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Georgia Tech Uses Crabs, Trees to Create New Plastic Wrap

Dozens of cities like San Francisco and companies like Starbucks are looking for ways to reduce the amount of plastic going to landfills. Just one example is the recent surge in bans on plastic straws.

To meet some of this demand for renewable packaging, researchers at Georgia Tech have developed a new kind of packaging made of tree fibers and crab shells.

At Georgia Tech's School of Chemical and Biomolecular Engineering building, professor Carson Meredith is holding something that looks like plastic.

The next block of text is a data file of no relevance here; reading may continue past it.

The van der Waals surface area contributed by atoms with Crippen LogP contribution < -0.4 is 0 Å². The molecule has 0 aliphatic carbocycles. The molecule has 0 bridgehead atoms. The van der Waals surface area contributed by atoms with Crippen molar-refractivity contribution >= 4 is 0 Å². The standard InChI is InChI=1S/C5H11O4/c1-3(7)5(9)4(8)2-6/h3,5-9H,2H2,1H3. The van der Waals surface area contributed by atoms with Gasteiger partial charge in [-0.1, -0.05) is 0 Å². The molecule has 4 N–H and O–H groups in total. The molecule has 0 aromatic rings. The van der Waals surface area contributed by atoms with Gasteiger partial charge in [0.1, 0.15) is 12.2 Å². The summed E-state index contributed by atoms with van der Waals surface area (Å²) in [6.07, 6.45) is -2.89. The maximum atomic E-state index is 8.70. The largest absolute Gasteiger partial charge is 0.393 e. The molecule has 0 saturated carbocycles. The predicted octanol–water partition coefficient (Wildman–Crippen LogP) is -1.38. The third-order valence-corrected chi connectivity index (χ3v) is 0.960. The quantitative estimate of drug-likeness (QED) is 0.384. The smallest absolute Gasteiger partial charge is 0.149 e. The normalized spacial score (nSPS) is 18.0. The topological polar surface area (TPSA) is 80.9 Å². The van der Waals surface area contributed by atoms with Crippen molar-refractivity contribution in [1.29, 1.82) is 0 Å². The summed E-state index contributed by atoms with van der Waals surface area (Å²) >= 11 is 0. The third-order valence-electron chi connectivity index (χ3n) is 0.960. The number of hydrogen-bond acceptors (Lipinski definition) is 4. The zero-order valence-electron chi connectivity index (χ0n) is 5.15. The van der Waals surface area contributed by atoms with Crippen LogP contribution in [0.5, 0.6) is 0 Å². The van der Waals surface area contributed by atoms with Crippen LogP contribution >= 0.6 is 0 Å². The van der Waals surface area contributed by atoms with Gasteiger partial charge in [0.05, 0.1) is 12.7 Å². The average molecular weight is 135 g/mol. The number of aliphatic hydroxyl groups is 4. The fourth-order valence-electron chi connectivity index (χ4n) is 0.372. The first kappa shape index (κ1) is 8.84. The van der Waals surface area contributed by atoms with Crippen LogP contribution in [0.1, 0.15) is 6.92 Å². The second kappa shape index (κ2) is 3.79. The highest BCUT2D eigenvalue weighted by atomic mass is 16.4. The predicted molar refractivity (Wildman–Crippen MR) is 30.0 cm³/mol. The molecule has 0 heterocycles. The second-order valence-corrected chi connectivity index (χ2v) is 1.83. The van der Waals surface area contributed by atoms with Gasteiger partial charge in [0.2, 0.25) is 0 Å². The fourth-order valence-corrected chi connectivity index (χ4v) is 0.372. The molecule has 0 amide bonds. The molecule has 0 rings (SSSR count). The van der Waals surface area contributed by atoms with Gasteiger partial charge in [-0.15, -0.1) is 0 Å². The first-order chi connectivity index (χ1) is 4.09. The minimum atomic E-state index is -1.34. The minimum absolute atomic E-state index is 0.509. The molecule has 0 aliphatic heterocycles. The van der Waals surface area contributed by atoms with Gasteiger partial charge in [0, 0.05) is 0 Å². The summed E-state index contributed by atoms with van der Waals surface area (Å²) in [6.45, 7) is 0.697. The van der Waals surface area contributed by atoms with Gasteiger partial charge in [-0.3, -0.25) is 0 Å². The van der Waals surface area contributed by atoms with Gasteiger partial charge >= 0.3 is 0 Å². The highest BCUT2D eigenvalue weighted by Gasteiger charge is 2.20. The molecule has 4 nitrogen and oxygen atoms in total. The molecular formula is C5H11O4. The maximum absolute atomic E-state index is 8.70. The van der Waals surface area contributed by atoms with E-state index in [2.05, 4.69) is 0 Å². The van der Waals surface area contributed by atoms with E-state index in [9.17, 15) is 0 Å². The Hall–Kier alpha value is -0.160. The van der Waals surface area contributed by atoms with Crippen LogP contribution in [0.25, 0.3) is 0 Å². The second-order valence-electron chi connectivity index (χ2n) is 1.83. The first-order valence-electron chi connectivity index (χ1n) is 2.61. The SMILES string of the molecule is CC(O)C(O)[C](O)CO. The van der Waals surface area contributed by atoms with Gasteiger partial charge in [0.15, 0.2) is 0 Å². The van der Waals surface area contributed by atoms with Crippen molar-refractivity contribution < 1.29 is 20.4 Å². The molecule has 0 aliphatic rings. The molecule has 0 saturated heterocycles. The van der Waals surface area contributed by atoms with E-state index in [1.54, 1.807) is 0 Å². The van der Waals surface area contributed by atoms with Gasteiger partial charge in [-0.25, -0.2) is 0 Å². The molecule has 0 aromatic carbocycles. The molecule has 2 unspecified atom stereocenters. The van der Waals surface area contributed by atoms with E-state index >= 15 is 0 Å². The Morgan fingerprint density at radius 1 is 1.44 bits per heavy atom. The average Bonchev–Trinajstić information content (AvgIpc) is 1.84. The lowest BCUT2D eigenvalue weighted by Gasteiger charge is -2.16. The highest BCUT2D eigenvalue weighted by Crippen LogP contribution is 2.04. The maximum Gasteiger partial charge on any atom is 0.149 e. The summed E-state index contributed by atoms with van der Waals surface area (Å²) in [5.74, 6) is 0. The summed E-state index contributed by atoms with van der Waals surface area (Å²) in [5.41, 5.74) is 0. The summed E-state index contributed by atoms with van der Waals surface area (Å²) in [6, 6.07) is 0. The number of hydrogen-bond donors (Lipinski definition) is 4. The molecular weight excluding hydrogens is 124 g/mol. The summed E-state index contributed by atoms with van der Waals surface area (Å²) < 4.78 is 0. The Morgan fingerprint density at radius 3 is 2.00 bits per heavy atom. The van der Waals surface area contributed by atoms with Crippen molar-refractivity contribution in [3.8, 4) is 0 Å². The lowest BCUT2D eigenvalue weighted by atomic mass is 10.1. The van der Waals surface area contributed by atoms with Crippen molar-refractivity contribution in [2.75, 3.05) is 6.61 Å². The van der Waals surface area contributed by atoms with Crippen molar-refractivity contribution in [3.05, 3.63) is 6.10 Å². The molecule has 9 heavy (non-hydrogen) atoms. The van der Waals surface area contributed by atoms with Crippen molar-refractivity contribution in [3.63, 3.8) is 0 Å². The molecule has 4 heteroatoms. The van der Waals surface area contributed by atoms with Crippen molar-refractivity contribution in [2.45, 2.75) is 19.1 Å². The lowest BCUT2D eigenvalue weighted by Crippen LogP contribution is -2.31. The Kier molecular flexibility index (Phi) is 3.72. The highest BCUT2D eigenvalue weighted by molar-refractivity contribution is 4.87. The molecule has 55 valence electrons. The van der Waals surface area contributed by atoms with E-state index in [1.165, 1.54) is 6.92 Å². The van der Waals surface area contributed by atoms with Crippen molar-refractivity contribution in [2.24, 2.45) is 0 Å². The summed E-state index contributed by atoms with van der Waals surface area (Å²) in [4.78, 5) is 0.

The thin film is made by spraying two things together in water: cellulose nanocrystals, tiny particles extracted from deep within the cell walls of plants or trees, and something called chitin, found in the outer shells of seafood like crabs and shrimp.

"Our working theory was we could spray these together and have them aggregate to some extent because positive and negative are attracted, and that might lead to forming nice interfaces that would then be good barriers to oxygen, and that is a key characteristic of packaging, especially for food," Meredith said. 

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